African American women protagonists lose and find love, confront sanity and craziness, and strive to make sense of their lives in North Carolina. A Jehovah’s Witness girl goes door-to-door with an expert field-service partner from up north. At a call center, operator Sheila fields a caller’s uncomfortable questions under a ruthless supervisor’s eye. Forty-something Aunt Ginny surprises the family by finding a husband, but soon she gives them more to talk about.
Pulitzer-Prize winner Edward P. Jones writes, “Watts offers an impressive debut that promises only wonderful work to come.”
The Cutting Season
by Attica Locke
“The Cutting Season is a rare murder mystery with heft, a historical novel that thrills, a page-turner that makes you think. Attica Locke is a dazzling writer with a conscience.” —Dolen Perkins-Valdez, New York Times bestselling author of Wench
Attica Locke’s breathtaking debut novel, Black Water Rising, won resounding acclaim from major publications coast-to-coast and from respected crime fiction masters like James Ellroy and George Pelecanos, earning this exciting new author comparisons to Dennis Lehane, Scott Turow, and Walter Mosley.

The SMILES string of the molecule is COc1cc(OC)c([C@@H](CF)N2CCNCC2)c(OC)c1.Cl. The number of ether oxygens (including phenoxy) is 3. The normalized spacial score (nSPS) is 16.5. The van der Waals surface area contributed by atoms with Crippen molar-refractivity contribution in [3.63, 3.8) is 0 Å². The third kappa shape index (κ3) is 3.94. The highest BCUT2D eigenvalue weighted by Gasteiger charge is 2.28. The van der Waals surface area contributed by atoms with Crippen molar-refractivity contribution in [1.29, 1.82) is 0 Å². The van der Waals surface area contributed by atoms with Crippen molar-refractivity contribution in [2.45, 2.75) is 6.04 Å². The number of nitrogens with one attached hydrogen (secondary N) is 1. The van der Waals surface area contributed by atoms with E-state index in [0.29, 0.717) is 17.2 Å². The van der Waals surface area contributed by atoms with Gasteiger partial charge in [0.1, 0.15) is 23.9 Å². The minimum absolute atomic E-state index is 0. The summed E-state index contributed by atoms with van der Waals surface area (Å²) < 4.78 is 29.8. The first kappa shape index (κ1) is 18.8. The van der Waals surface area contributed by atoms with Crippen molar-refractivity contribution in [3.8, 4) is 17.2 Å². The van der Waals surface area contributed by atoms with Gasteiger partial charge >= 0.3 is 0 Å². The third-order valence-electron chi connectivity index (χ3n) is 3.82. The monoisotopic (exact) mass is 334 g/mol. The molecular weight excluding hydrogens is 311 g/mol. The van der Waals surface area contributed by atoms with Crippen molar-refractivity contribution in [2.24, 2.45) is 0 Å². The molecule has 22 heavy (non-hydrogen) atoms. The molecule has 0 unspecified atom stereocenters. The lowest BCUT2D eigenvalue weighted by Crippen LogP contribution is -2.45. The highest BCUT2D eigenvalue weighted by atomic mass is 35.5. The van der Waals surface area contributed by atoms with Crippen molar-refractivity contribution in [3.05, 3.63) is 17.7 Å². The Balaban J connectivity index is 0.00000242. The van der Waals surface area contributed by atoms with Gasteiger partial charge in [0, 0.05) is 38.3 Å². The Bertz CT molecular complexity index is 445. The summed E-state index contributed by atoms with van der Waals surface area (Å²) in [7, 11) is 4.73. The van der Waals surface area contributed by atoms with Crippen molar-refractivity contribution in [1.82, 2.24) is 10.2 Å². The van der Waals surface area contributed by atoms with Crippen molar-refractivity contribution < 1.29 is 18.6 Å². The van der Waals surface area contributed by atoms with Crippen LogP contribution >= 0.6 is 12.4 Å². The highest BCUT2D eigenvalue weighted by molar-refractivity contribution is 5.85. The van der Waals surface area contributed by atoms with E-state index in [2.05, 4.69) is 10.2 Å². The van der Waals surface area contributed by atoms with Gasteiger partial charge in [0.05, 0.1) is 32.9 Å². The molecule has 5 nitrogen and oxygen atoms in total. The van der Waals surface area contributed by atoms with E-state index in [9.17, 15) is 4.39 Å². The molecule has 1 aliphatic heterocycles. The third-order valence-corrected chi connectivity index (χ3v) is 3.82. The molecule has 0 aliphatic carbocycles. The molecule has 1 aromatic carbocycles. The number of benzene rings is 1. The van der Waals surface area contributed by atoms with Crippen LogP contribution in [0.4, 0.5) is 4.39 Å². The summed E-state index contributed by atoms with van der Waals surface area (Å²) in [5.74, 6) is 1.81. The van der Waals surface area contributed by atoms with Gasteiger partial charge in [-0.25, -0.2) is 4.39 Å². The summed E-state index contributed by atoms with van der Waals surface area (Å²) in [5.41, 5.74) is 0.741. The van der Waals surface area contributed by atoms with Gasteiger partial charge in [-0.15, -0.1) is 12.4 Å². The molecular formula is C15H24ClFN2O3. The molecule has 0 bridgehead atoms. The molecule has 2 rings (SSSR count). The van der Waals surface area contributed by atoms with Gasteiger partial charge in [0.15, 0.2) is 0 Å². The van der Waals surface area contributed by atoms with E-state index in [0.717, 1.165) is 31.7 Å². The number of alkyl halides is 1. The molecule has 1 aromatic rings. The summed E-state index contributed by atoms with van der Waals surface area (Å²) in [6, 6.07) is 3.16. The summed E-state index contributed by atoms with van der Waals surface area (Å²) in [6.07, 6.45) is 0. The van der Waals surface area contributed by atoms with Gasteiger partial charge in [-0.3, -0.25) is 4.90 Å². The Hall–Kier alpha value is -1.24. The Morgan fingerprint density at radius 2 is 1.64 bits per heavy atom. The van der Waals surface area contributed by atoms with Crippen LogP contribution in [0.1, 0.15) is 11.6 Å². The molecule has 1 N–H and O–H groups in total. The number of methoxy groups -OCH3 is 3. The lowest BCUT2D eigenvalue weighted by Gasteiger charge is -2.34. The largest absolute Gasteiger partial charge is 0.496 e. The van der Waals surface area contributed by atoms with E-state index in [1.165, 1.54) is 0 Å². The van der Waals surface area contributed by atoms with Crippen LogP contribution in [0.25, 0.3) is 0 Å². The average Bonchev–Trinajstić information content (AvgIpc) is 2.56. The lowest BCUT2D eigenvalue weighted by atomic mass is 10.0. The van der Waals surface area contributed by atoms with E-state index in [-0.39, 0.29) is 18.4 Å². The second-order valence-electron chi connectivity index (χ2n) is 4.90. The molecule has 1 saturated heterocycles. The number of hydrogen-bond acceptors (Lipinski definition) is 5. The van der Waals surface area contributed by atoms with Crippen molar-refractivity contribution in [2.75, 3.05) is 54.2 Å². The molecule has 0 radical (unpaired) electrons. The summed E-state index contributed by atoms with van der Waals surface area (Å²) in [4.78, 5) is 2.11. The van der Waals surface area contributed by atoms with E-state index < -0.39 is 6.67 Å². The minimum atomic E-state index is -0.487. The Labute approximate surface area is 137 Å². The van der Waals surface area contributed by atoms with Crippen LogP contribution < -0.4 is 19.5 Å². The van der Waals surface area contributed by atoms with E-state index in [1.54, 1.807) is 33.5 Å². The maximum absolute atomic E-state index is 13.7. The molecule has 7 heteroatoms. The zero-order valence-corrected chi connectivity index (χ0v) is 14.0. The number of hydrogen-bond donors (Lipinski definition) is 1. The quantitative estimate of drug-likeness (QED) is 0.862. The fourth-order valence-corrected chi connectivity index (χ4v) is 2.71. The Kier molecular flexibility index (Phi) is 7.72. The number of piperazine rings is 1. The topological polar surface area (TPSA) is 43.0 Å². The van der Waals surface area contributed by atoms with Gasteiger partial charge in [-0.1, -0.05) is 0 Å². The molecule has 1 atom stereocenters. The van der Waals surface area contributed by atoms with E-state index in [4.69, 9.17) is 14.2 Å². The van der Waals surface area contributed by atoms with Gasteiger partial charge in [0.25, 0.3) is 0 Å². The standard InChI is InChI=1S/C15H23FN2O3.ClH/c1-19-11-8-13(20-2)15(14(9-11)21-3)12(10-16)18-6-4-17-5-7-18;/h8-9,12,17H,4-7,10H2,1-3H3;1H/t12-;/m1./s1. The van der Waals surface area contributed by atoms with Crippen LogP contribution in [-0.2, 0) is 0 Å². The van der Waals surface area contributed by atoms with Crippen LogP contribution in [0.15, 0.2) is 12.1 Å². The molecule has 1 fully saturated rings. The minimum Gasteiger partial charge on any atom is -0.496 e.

Locke returns with The Cutting Season, a second novel easily as gripping and powerful as her first—a heart-pounding thriller that interweaves two murder mysteries, one on Belle Vie, a historic landmark in the middle of Lousiana’s Sugar Cane country, and one involving a slave gone missing more than one hundred years earlier. Black Water Rising was nominated for a Los Angeles Times Book Prize, an Edgar® Award, and an NAACP Image Award, and was short-listed for the Orange Prize in the U.K.
The 2014 winner will be announced at Eighth Annual Ernest J. Gaines Award for Literary Excellence which will be presented, Thursday, January 22, 2015